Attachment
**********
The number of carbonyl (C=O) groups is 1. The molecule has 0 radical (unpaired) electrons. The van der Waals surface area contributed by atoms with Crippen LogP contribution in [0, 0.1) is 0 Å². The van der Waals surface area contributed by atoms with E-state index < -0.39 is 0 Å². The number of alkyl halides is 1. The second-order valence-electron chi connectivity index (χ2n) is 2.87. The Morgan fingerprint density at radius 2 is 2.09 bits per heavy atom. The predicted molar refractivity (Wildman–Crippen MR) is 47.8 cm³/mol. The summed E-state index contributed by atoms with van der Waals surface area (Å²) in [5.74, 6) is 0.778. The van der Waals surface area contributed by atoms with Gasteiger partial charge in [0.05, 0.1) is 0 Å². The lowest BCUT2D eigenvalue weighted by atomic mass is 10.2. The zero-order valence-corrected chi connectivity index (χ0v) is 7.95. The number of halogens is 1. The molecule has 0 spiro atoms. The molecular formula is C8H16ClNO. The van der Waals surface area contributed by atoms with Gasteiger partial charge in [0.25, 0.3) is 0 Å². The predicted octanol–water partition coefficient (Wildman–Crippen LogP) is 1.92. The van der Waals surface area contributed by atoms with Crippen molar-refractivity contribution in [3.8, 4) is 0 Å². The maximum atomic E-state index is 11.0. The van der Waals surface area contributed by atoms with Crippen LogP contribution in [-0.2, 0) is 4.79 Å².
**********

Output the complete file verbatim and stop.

The number of carbonyl (C=O) groups is 1. The molecule has 0 radical (unpaired) electrons. The van der Waals surface area contributed by atoms with Crippen LogP contribution in [0, 0.1) is 0 Å². The van der Waals surface area contributed by atoms with E-state index < -0.39 is 0 Å². The number of alkyl halides is 1. The second-order valence-electron chi connectivity index (χ2n) is 2.87. The Morgan fingerprint density at radius 2 is 2.09 bits per heavy atom. The predicted molar refractivity (Wildman–Crippen MR) is 47.8 cm³/mol. The summed E-state index contributed by atoms with van der Waals surface area (Å²) in [5.74, 6) is 0.778. The van der Waals surface area contributed by atoms with Gasteiger partial charge in [0.05, 0.1) is 0 Å². The lowest BCUT2D eigenvalue weighted by atomic mass is 10.2. The zero-order valence-corrected chi connectivity index (χ0v) is 7.95. The number of halogens is 1. The molecule has 0 spiro atoms. The molecular formula is C8H16ClNO. The van der Waals surface area contributed by atoms with Gasteiger partial charge in [0.25, 0.3) is 0 Å². The predicted octanol–water partition coefficient (Wildman–Crippen LogP) is 1.92. The van der Waals surface area contributed by atoms with Crippen molar-refractivity contribution in [3.8, 4) is 0 Å². The maximum atomic E-state index is 11.0. The van der Waals surface area contributed by atoms with Crippen LogP contribution in [-0.2, 0) is 4.79 Å².